under this section, the person bringing the action or settling
the claim shall receive an amount which the court decides is
reasonable for collecting the civil penalty and damages. The
amount shall be not less than 25 percent and not more than 30
percent of the proceeds of the action or settlement and shall be
paid out of such proceeds. Such person shall also receive an
amount for reasonable expenses which the court finds to have
been necessarily incurred, plus reasonable attorneys' fees and
costs. All such expenses, fees, and costs shall be awarded
against the defendant.” 31 U.S.C. § 3730(d)(2).
345, 99th Cong., 2d Sess. 8 (1986), reprinted in 1986
U.S.C.C.A.N. 5266, 5273) (“Defendant is liable for $27,021.00
(three times the $9,007.00 he was improperly paid), in addition
to a civil penalty between $5,500 and $11,000 (the statutory
amount as adjusted by the Federal Civil Penalties Inflation
Adjustment Act of 1990, see 28 C.F.R. § 85.3(a)(9)) for each
The legislative history of the 1986 amendments to
the FCA makes clear that civil penalties are “automatic and
mandatory for each claim which is false.”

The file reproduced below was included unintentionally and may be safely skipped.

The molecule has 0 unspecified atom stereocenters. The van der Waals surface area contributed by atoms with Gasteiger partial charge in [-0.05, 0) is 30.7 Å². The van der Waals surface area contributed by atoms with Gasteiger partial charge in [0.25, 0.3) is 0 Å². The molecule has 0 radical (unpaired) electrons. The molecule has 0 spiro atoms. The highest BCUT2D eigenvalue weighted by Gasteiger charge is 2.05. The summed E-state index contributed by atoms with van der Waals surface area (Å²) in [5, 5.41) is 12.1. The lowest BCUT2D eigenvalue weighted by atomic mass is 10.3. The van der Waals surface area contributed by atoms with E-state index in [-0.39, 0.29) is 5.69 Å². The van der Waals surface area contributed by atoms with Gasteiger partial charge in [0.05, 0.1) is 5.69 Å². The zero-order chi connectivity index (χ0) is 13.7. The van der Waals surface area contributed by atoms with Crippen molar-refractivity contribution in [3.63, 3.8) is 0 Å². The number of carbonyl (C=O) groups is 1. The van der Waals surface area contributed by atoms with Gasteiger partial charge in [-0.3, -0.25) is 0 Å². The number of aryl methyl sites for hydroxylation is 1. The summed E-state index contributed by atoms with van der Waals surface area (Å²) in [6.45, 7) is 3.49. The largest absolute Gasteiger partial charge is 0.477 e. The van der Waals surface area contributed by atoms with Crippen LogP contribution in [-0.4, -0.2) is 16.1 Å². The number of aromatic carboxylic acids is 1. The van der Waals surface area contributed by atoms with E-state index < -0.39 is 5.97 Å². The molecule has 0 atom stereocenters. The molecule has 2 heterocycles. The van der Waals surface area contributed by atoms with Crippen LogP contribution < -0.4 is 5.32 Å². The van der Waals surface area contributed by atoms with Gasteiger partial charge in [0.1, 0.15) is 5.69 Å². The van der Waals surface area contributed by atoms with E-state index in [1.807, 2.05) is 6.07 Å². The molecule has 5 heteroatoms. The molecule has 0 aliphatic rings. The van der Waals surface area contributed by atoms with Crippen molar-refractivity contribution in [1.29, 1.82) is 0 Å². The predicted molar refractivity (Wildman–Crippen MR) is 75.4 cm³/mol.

Because of the
relatively low total sum of fraudulently paid benefits and the
other facts of this case, the Court finds the statutory minimum
civil penalty of $5,500 for each false claim appropriate.
Defendant is therefore liable to the Government for the sum of
$27,021.00 and $82,500 ($5,500 times the fifteen false claims),
or a total of $109,521.00.”); Coleman v. Hernandez, 490 F. Supp.
2d 278, 281 (D. Conn. 2007) (“Liability attaches for each false
Thus, a defendant is subject to a civil penalty and treble
damages on each false claim.
United States ex rel. Kreindler &
Kreindler v. United Technologies Corp., 985 F.2d 1148, 1157 (2d
Cir. 1993) (holding that “the number of assertable False Claims
Act claims is not measured by the number of contracts, but
rather by the number of fraudulent acts committed by the
defendant”) (citing United States v. Ehrlich, 643 F.2d 634, 638
(9th Cir. 1981)) (“[I]f a person knowingly causes a specific
number of false claims to be filed, he is liable for an equal
number of forfeitures.”)); cf. U.S. v. Karron, 750 F. Supp. 2d
480, 494–95 (S.D.N.Y. 2011) (“The Government argues that Karron
is subject to penalties for each false report or certification
that she made to the Government.
The Government further asserts
that Karron submitted at least twenty false statements . . . .